Infection, inflammation, injury and cancer are among the potential causes of fluid around the heart, states the Mayo Clinic. Cancer treatment and prescription drugs are possible causes as well.
The heart exists within a membranous sac called the pericardium, explains Mayo Clinic, and trauma to the pericardium causes fluid to accumulate between the membrane and the heart. This condition is pericardial effusion, which leads to heart failure without treatment. Any infection of the heart or pericardium is a potential risk factor for effusion, as is inflammation.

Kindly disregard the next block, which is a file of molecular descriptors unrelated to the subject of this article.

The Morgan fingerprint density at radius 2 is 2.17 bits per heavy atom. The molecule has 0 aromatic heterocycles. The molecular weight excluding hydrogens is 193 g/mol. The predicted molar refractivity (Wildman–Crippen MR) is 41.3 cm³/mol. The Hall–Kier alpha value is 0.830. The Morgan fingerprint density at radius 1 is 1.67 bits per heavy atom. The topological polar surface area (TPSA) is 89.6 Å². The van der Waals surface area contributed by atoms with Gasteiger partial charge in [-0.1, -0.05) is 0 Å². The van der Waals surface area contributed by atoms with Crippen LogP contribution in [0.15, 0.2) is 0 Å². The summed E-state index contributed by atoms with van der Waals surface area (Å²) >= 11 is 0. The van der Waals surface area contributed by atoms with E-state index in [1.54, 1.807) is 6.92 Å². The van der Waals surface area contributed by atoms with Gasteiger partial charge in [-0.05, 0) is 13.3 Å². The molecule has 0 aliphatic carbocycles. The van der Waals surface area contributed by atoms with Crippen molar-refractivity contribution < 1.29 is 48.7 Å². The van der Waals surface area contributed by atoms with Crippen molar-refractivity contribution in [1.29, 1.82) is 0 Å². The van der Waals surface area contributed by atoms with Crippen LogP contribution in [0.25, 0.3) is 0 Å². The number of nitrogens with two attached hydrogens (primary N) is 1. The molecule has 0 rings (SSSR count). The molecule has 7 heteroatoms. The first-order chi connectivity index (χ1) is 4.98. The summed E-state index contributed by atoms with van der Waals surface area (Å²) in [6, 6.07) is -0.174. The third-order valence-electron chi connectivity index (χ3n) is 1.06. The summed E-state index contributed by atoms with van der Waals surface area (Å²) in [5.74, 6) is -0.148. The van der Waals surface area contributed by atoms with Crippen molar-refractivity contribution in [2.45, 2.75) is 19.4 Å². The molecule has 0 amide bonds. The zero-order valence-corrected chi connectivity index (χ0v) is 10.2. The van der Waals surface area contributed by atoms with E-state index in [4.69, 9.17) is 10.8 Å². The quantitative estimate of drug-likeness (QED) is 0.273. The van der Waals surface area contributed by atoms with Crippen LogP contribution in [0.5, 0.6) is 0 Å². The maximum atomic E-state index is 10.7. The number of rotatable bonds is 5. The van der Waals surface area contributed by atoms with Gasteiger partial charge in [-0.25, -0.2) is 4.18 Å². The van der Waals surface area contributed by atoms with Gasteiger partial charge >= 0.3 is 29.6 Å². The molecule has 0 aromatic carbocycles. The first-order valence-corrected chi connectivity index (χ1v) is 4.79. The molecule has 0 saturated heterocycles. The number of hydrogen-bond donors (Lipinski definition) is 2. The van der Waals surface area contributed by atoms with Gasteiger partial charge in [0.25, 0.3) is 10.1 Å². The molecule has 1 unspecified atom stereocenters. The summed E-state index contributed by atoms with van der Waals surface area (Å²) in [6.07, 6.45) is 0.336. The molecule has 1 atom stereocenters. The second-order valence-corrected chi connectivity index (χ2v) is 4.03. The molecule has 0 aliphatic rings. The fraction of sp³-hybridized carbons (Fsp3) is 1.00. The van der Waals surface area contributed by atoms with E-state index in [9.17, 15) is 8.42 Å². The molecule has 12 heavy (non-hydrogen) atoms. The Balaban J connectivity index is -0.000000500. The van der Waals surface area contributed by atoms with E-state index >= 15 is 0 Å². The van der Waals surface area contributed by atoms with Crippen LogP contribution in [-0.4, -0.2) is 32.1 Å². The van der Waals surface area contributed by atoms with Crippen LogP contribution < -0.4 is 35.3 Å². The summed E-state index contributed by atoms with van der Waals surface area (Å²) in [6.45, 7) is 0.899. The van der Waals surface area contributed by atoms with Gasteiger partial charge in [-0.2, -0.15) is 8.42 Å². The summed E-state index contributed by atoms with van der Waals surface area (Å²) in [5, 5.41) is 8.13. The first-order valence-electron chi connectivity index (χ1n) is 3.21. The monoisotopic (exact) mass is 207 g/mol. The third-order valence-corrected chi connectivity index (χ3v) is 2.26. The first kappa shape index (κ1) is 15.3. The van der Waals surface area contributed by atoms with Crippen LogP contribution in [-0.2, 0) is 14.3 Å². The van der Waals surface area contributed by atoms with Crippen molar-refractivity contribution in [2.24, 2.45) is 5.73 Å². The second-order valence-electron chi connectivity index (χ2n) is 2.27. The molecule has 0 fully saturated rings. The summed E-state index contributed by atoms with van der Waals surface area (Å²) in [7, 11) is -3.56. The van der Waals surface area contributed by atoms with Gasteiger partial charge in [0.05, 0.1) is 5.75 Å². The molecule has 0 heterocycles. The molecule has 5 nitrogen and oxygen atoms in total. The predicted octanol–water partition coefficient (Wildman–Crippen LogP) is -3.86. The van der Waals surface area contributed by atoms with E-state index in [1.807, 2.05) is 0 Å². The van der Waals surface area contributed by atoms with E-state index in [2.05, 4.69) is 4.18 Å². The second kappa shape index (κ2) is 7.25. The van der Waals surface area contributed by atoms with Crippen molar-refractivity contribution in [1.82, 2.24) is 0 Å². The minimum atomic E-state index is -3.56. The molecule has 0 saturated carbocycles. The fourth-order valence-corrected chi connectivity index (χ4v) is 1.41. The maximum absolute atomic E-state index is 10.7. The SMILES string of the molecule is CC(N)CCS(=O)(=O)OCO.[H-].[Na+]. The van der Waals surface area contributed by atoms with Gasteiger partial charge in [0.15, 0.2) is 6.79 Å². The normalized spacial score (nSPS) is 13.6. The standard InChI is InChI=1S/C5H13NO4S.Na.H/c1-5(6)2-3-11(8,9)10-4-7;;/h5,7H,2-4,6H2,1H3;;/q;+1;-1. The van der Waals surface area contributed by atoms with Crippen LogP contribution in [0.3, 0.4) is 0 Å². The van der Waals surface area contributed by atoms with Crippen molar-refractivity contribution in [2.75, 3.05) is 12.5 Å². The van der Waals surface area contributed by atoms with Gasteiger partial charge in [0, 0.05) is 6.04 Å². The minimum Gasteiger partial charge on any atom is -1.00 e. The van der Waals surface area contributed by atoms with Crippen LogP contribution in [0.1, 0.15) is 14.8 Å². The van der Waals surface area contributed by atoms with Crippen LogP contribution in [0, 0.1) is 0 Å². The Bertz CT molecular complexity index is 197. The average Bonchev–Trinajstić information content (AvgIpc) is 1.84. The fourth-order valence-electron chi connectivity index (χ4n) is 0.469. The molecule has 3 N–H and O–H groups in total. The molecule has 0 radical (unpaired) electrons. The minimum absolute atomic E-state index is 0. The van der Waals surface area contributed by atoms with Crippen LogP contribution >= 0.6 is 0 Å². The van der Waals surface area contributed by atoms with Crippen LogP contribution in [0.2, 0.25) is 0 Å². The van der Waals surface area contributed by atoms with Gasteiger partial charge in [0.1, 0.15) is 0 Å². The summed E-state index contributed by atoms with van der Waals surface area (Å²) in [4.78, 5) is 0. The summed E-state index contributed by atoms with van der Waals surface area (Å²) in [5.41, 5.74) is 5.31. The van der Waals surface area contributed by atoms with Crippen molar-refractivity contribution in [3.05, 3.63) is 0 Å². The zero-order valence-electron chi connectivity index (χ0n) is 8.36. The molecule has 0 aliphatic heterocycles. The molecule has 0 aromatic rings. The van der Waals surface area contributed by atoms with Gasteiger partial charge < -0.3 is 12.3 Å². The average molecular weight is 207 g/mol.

Injury to the heart or near the heart is also a potential cause of pericardial effusion, notes Mayo Clinic. The pericardium is susceptible to cancer, but metastasized leukemia, lung cancer or breast cancer are equally likely to lead to pericardial effusion. Fluid on the heart may also result from both radiation therapy and chemotherapy. Some drugs useful in the treatment of tuberculosis, epilepsy and high blood pressure present a risk of fluid on the heart. Finally, arthritis, lupus or kidney failure are risk factors.
WebMD states that pericardial effusion due to inflammation presents symptoms such as fever, tiredness, muscle pain and difficulty breathing. Nausea and vomiting occur when inflammation is due to infection. Some pericardial effusions cause no symptoms, but large, life-threatening effusions present warning signs such as dizziness, fainting, a racing heart and clammy skin.